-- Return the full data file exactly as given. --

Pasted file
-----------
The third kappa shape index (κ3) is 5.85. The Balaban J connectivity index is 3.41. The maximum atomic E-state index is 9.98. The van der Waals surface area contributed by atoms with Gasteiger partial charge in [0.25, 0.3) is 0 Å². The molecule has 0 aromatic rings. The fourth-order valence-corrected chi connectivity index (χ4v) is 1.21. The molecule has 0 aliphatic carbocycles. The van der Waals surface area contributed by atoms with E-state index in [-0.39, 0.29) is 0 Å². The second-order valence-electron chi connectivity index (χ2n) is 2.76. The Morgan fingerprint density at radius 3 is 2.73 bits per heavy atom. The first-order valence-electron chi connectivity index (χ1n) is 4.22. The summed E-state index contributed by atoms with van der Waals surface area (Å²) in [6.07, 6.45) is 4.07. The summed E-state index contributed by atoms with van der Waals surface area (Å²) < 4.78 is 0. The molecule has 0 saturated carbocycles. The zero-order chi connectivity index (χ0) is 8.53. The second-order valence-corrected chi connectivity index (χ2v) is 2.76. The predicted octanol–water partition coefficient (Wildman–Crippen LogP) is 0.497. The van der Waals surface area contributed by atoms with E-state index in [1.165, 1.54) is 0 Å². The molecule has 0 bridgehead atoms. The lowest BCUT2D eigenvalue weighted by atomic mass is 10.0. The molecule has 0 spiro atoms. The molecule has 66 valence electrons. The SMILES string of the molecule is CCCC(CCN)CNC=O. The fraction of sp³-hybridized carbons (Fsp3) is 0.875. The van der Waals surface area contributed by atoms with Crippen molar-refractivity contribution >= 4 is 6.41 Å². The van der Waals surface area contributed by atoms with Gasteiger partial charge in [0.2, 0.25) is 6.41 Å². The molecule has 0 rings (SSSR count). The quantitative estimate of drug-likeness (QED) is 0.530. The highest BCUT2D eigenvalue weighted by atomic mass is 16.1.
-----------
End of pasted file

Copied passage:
The third kappa shape index (κ3) is 5.85. The Balaban J connectivity index is 3.41. The maximum atomic E-state index is 9.98. The van der Waals surface area contributed by atoms with Gasteiger partial charge in [0.25, 0.3) is 0 Å². The molecule has 0 aromatic rings. The fourth-order valence-corrected chi connectivity index (χ4v) is 1.21. The molecule has 0 aliphatic carbocycles. The van der Waals surface area contributed by atoms with E-state index in [-0.39, 0.29) is 0 Å². The second-order valence-electron chi connectivity index (χ2n) is 2.76. The Morgan fingerprint density at radius 3 is 2.73 bits per heavy atom. The first-order valence-electron chi connectivity index (χ1n) is 4.22. The summed E-state index contributed by atoms with van der Waals surface area (Å²) in [6.07, 6.45) is 4.07. The summed E-state index contributed by atoms with van der Waals surface area (Å²) < 4.78 is 0. The molecule has 0 saturated carbocycles. The zero-order chi connectivity index (χ0) is 8.53. The second-order valence-corrected chi connectivity index (χ2v) is 2.76. The predicted octanol–water partition coefficient (Wildman–Crippen LogP) is 0.497. The van der Waals surface area contributed by atoms with E-state index in [1.165, 1.54) is 0 Å². The molecule has 0 bridgehead atoms. The lowest BCUT2D eigenvalue weighted by atomic mass is 10.0. The molecule has 0 spiro atoms. The molecule has 66 valence electrons. The SMILES string of the molecule is CCCC(CCN)CNC=O. The fraction of sp³-hybridized carbons (Fsp3) is 0.875. The van der Waals surface area contributed by atoms with Crippen molar-refractivity contribution >= 4 is 6.41 Å². The van der Waals surface area contributed by atoms with Gasteiger partial charge in [0.2, 0.25) is 6.41 Å². The molecule has 0 rings (SSSR count). The quantitative estimate of drug-likeness (QED) is 0.530. The highest BCUT2D eigenvalue weighted by atomic mass is 16.1.